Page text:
November 10, 2006
I spend a lot of time going with the flow. I'm frequently happy for someone else to have the opinion that ends the meeting or sets me on a course for lunch. In terms of social interaction, this is a good thing - we can't all make all the decisions all the time. Sometimes I care where we go eat, so I make the decision. Sometimes I don't, so I'm happy to go where someone else wants to go.
When it comes to careers, though, a lot of us spend way too much time on autopilot, letting someone else decide what promotions we should be interested in and what career paths we should take.
I think some people handle their careers this way because they are pleasers at heart, and when they are asked to take on a new assignment or role they want to make the asker happy. And it's nice to feel needed, to be picked for the team. For many others it may simply be a matter of not deciding that these decisions are really yours to make.
Which got a group of us talking at lunch the other day about decisions you should make on purpose as you are going through your career and developing your own leadership abilities. Here is a list of six and a half things that we came up with as a start. (If you've got others, send me a note.)
1. Decide to have your career on purpose
You don't have to take a promotion just because someone offered it to you. You don't have to accept a new assignment just because that's where you've been put. And if you're stuck you don't have to stay put. You can search for something better, or you can look for a new place to work.
People outgrow organizations, and organizations outgrow people. You may change in a way that creates a mismatch between your and your organization, at which point you need to find a new home more in line with who you want to become.
Likewise with a promotion; just because someone else thinks you'd be right for a job doesn't mean that job is right for you. Assess new opportunities in terms of who you want to be and what is important to you. If family is important then that promotion that's going to put you on a plane three out of every four weeks probably isn't such a good deal.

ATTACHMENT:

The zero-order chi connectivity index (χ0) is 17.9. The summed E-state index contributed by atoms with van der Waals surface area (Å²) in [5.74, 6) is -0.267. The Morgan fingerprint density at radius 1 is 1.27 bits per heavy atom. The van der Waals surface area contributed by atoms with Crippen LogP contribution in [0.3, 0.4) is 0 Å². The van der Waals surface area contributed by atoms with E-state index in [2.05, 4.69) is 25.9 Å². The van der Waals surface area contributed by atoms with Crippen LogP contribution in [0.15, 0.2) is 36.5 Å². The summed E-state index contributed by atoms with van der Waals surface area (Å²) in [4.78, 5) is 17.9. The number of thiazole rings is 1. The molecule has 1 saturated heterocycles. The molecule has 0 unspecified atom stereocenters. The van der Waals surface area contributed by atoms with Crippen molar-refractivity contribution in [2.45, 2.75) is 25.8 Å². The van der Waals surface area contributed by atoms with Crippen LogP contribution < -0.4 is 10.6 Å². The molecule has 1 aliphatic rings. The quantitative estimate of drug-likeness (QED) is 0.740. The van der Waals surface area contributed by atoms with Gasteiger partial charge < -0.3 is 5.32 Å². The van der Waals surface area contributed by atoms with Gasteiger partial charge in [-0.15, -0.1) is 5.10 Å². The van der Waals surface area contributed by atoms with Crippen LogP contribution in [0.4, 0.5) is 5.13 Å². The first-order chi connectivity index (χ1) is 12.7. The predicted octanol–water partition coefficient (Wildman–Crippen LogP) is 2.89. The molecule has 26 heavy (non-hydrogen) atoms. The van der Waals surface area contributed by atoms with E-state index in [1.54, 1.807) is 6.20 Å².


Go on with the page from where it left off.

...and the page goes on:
The point is that when it comes to your career make decisions on purpose that are in line with goals and values important to you.
2. Decide to take responsibility
If you make decisions you will make mistakes. Recognize when you've made a mistake, avoid making the same mistake twice, and admit your faults.
3. Decide to give back some of what you take
If you're reading this you have probably have regular access to electrical power, a computer, advanced communications networks, dependable food, shelter, and water. We have a lot. Decide to give some back.
There is not much that's more rewarding than helping someone else. Look for opportunities to pass on what you've learned at work or at home, lighten someone else's load, or just be a pal.
4. Decide that it's OK not to know everything
You don't anyway, so why torment everyone around you by making decisions and taking actions based upon an incomplete or inaccurate understanding? Ask questions and listen to the answers.
5. Decide what mistakes are OK for people to make
When you are leading a group of people you'll have to pass assignments off to others. Because you'll want them to do a great job you'll want them to own the task and really feel responsible for it. This means that they'll be largely on their own and that they will occasionally make mistakes.
Breathe deeply, this really is OK.
The key to resisting the temptation to pull a project back under your own wing when this happens is to have decided ahead of time what mistakes are good learning experiences that you'll let your staff recover from on their own, and what mistakes are catastrophic if not addressed by you.
6. Decide to give information, not data
When my 3 year old son asks if it's cold outside I can tell him that its 65 degrees, or I can tell him that it's long pants weather. Both answers address his question. The data (65 degrees) isn't immediately useful to him, but the information is.
Things are the same at work. When you have an opportunity to add value, take it. There may be cases where "just the facts" are required, but in most cases people want you to use whatever talents they glimpsed in you during the interview.
6.5 Decide to act on information, not data
This is a lesson I learned the hard way when dealing with people, but it applies across the board. As you pursue the many decisions you make each day countless opportunities arise to get data and act on it. The temptation is to act quickly, sometimes before verifying the data, seeking other supporting data, or critically assessing what you've been told.
Don't give in to this temptation, and when you find people who reliably provide you with information in addition to data, stick to them like glue.
West is the director of a Top 20 supercomputing center and author of The Only Trait of a Leader (www.onlytraitofaleader.com), a book and blog about leadership and career skills for technology professionals. Contact him at email@example.com.
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